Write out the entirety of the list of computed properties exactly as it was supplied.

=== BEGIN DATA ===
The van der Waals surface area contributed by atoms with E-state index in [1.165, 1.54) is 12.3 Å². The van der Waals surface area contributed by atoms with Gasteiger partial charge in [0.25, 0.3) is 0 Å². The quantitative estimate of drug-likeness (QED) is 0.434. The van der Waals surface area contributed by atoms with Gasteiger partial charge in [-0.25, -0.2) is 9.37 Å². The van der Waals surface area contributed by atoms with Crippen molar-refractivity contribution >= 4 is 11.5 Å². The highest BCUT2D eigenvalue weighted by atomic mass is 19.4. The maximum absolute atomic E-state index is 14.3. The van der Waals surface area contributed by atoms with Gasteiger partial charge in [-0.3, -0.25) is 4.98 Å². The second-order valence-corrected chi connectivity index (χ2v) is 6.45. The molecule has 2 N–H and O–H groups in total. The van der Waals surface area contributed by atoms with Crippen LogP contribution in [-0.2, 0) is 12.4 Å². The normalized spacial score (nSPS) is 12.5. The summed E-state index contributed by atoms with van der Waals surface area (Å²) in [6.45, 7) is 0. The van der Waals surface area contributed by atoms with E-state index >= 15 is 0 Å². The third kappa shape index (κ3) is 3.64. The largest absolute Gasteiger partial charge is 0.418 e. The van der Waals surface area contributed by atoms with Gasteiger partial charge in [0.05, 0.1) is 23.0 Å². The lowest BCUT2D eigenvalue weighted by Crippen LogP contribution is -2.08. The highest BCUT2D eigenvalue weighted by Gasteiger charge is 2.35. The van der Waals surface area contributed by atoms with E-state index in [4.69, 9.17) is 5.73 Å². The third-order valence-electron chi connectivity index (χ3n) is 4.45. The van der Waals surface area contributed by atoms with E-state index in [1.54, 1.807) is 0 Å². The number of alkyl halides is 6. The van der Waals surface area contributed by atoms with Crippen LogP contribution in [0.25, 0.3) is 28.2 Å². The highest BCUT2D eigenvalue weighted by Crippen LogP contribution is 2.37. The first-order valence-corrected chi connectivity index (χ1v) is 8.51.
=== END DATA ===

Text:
The van der Waals surface area contributed by atoms with E-state index in [1.165, 1.54) is 12.3 Å². The van der Waals surface area contributed by atoms with Gasteiger partial charge in [0.25, 0.3) is 0 Å². The quantitative estimate of drug-likeness (QED) is 0.434. The van der Waals surface area contributed by atoms with Gasteiger partial charge in [-0.25, -0.2) is 9.37 Å². The van der Waals surface area contributed by atoms with Crippen molar-refractivity contribution >= 4 is 11.5 Å². The highest BCUT2D eigenvalue weighted by atomic mass is 19.4. The maximum absolute atomic E-state index is 14.3. The van der Waals surface area contributed by atoms with Gasteiger partial charge in [-0.3, -0.25) is 4.98 Å². The second-order valence-corrected chi connectivity index (χ2v) is 6.45. The molecule has 2 N–H and O–H groups in total. The van der Waals surface area contributed by atoms with Crippen LogP contribution in [-0.2, 0) is 12.4 Å². The normalized spacial score (nSPS) is 12.5. The summed E-state index contributed by atoms with van der Waals surface area (Å²) in [6.45, 7) is 0. The van der Waals surface area contributed by atoms with E-state index >= 15 is 0 Å². The third kappa shape index (κ3) is 3.64. The largest absolute Gasteiger partial charge is 0.418 e. The van der Waals surface area contributed by atoms with Gasteiger partial charge in [0.05, 0.1) is 23.0 Å². The lowest BCUT2D eigenvalue weighted by Crippen LogP contribution is -2.08. The highest BCUT2D eigenvalue weighted by Gasteiger charge is 2.35. The van der Waals surface area contributed by atoms with E-state index in [4.69, 9.17) is 5.73 Å². The third-order valence-electron chi connectivity index (χ3n) is 4.45. The van der Waals surface area contributed by atoms with E-state index in [1.54, 1.807) is 0 Å². The number of alkyl halides is 6. The van der Waals surface area contributed by atoms with Crippen LogP contribution in [0.25, 0.3) is 28.2 Å². The highest BCUT2D eigenvalue weighted by Crippen LogP contribution is 2.37. The first-order valence-corrected chi connectivity index (χ1v) is 8.51.